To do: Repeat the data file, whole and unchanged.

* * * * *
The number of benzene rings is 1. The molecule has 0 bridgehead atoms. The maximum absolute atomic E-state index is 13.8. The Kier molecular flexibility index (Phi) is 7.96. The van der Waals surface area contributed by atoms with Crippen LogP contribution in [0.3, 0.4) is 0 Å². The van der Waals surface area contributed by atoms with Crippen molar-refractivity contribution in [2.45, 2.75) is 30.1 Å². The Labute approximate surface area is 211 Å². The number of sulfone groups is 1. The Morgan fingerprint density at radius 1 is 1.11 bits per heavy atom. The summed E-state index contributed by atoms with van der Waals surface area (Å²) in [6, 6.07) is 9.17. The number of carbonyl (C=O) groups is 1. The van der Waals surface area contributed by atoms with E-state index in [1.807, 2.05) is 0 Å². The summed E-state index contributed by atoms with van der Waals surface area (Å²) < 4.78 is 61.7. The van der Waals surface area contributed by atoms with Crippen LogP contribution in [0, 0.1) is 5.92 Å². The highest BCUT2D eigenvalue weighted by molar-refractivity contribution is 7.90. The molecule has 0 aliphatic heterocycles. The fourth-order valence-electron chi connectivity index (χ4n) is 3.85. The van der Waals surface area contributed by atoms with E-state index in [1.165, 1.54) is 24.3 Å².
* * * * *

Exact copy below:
The number of benzene rings is 1. The molecule has 0 bridgehead atoms. The maximum absolute atomic E-state index is 13.8. The Kier molecular flexibility index (Phi) is 7.96. The van der Waals surface area contributed by atoms with Crippen LogP contribution in [0.3, 0.4) is 0 Å². The van der Waals surface area contributed by atoms with Crippen molar-refractivity contribution in [2.45, 2.75) is 30.1 Å². The Labute approximate surface area is 211 Å². The number of sulfone groups is 1. The Morgan fingerprint density at radius 1 is 1.11 bits per heavy atom. The summed E-state index contributed by atoms with van der Waals surface area (Å²) in [6, 6.07) is 9.17. The number of carbonyl (C=O) groups is 1. The van der Waals surface area contributed by atoms with E-state index in [1.807, 2.05) is 0 Å². The summed E-state index contributed by atoms with van der Waals surface area (Å²) < 4.78 is 61.7. The van der Waals surface area contributed by atoms with Crippen LogP contribution in [0, 0.1) is 5.92 Å². The highest BCUT2D eigenvalue weighted by molar-refractivity contribution is 7.90. The molecule has 0 aliphatic heterocycles. The fourth-order valence-electron chi connectivity index (χ4n) is 3.85. The van der Waals surface area contributed by atoms with E-state index in [1.165, 1.54) is 24.3 Å².